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Dublin: 6 °C Wednesday 8 April, 2020

Husband of South Africa honeymoon murder victim faces extradition

The morning after the couple was carjacked, the body of 28-year-old newlywed Anni Dewani was found in the back of the vehicle.

File photo of Shrien Dewani, accused of having his wife murdered while they visited South Africa last year.
File photo of Shrien Dewani, accused of having his wife murdered while they visited South Africa last year.
Image: AP Photo/Matt Dunham, File

A UK JUDGE has ruled that a British businessman accused of organising the killing of his wife while the couple were on honeymoon in South Africa last year can be extradited to face trial, the Australian reports.

Anni Dewani, 28, was found shot dead in the couple’s car after they were hijacked  on the outskirts of Cape town in November 2010. Their driver was forced out of the vehicle by a group of attackers who then drove off with the couple.

The husband, Shrien Dewani, says he was thrown out of the vehicle about an hour later. His wife’s body was found in the back of the car when it was discovered abandoned the following morning. Dewani returned to the UK a few days later but was arrested in December at the request of South African authorities, who claim he paid for Anni to be killed.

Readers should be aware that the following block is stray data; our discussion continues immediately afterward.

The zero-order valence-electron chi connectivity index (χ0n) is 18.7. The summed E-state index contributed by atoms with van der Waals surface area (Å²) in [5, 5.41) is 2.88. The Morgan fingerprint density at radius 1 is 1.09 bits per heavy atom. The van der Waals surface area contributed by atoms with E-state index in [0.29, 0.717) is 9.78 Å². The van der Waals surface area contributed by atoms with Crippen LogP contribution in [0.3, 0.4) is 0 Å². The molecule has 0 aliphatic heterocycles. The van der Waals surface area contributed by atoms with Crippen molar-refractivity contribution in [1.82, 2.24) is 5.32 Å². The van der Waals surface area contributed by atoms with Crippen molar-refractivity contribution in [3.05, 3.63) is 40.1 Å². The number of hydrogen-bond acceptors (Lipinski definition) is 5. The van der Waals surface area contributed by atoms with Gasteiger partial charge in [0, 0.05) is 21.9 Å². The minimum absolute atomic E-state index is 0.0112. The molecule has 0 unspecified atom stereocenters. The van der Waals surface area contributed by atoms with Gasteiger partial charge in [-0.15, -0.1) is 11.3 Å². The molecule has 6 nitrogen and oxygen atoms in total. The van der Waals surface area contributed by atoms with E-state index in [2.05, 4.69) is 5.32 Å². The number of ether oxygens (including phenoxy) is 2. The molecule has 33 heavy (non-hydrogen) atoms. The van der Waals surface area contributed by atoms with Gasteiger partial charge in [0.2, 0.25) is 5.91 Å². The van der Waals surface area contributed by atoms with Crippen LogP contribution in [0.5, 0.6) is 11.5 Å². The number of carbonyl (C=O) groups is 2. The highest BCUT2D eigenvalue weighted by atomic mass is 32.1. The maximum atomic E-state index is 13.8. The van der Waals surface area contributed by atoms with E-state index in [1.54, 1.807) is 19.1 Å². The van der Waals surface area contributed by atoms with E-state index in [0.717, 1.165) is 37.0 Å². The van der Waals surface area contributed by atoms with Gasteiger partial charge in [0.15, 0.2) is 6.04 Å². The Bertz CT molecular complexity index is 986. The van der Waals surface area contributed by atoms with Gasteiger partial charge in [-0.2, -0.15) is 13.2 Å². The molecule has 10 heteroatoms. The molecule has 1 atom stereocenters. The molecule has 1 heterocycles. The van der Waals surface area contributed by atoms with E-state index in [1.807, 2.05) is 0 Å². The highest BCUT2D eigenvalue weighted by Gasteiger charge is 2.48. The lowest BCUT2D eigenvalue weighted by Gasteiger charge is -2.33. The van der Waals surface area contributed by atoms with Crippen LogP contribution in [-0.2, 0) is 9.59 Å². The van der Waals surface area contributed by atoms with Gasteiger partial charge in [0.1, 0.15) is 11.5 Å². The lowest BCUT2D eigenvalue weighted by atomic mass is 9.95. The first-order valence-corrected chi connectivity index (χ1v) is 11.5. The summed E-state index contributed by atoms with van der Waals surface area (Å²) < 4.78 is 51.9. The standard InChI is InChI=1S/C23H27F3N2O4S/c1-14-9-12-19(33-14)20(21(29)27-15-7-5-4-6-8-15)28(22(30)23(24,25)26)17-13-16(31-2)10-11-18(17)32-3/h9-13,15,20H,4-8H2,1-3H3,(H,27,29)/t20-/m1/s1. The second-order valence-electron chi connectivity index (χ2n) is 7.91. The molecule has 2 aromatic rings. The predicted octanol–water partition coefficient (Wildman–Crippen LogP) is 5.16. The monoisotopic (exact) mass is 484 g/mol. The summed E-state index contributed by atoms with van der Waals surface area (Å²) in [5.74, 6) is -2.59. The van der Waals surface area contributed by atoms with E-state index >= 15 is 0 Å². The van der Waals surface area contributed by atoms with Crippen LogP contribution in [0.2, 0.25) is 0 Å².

One man, Zola Tonga, 31, has been found guilty of guilty of kidnapping, robbery, murder and the obstruction of justice in connection with Dewani’s death. Tonga, who has been sentenced to 18 years, claimed Dewani ordered his wife’s killing.

Dewani denies playing any role in the death of his wife. Speaking to the media in late November, he said:

I searched high and low for my perfect partner. Anni was the one… why would I want to kill her?

Two other men are accused of playing a part in the killing. News24 reports that South African prosecutors have welcomed the UK judge’s decision that Dewani can be extradited, saying it wants him to stand trial alongside those two men.

Dewani’s lawyers had argued that he was mentally unfit to stand trial, but the judge ruled yesterday that the court had to consider the public interest in it “honouring our extradition treaties”, the Independent reports. He also said that he has complete faith in South African authorities to provide a fair trial for Dewani.

The case has been sent to the British immigration minister, Damian Green, but he is not expected to go against the court ruling. Home Secretary Theresa May must approve the extradition before Dewani can be sent to South Africa for trial.

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